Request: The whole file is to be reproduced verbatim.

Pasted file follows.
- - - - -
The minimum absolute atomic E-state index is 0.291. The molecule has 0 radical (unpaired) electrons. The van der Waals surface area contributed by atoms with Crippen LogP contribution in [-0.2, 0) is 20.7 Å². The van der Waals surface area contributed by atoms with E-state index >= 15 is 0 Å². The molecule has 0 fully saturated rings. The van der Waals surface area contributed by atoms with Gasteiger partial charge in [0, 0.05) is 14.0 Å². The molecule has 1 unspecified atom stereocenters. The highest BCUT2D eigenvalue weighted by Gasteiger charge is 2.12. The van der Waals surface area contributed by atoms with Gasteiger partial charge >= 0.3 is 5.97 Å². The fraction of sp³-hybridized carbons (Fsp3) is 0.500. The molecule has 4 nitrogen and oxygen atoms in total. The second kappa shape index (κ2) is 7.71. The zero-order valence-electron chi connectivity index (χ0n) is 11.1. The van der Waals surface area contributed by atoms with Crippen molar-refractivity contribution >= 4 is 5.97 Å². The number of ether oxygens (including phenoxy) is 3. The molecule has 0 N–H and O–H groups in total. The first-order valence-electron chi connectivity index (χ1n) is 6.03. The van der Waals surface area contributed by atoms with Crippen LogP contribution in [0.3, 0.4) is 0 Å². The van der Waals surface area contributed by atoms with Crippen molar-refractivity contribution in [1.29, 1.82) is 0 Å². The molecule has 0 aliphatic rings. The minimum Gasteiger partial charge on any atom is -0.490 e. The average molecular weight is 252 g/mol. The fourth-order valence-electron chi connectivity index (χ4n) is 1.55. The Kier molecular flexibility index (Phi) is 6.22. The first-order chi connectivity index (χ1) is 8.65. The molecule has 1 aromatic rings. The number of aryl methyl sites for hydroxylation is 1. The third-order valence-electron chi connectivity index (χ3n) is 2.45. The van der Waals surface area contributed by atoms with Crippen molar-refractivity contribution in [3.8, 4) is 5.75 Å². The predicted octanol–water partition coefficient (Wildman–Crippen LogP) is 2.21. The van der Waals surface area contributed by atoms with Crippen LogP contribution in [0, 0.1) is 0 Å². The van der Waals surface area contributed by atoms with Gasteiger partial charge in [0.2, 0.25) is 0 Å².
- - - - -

The minimum absolute atomic E-state index is 0.291. The molecule has 0 radical (unpaired) electrons. The van der Waals surface area contributed by atoms with Crippen LogP contribution in [-0.2, 0) is 20.7 Å². The van der Waals surface area contributed by atoms with E-state index >= 15 is 0 Å². The molecule has 0 fully saturated rings. The van der Waals surface area contributed by atoms with Gasteiger partial charge in [0, 0.05) is 14.0 Å². The molecule has 1 unspecified atom stereocenters. The highest BCUT2D eigenvalue weighted by Gasteiger charge is 2.12. The van der Waals surface area contributed by atoms with Gasteiger partial charge >= 0.3 is 5.97 Å². The fraction of sp³-hybridized carbons (Fsp3) is 0.500. The molecule has 4 nitrogen and oxygen atoms in total. The second kappa shape index (κ2) is 7.71. The zero-order valence-electron chi connectivity index (χ0n) is 11.1. The van der Waals surface area contributed by atoms with Crippen molar-refractivity contribution >= 4 is 5.97 Å². The number of ether oxygens (including phenoxy) is 3. The molecule has 0 N–H and O–H groups in total. The first-order valence-electron chi connectivity index (χ1n) is 6.03. The van der Waals surface area contributed by atoms with Crippen LogP contribution in [0.3, 0.4) is 0 Å². The van der Waals surface area contributed by atoms with Crippen molar-refractivity contribution in [1.29, 1.82) is 0 Å². The molecule has 0 aliphatic rings. The minimum Gasteiger partial charge on any atom is -0.490 e. The average molecular weight is 252 g/mol. The fourth-order valence-electron chi connectivity index (χ4n) is 1.55. The Kier molecular flexibility index (Phi) is 6.22. The first-order chi connectivity index (χ1) is 8.65. The molecule has 1 aromatic rings. The number of aryl methyl sites for hydroxylation is 1. The third-order valence-electron chi connectivity index (χ3n) is 2.45. The van der Waals surface area contributed by atoms with Crippen molar-refractivity contribution in [3.8, 4) is 5.75 Å². The predicted octanol–water partition coefficient (Wildman–Crippen LogP) is 2.21. The van der Waals surface area contributed by atoms with Crippen LogP contribution in [0, 0.1) is 0 Å². The van der Waals surface area contributed by atoms with Gasteiger partial charge in [0.2, 0.25) is 0 Å².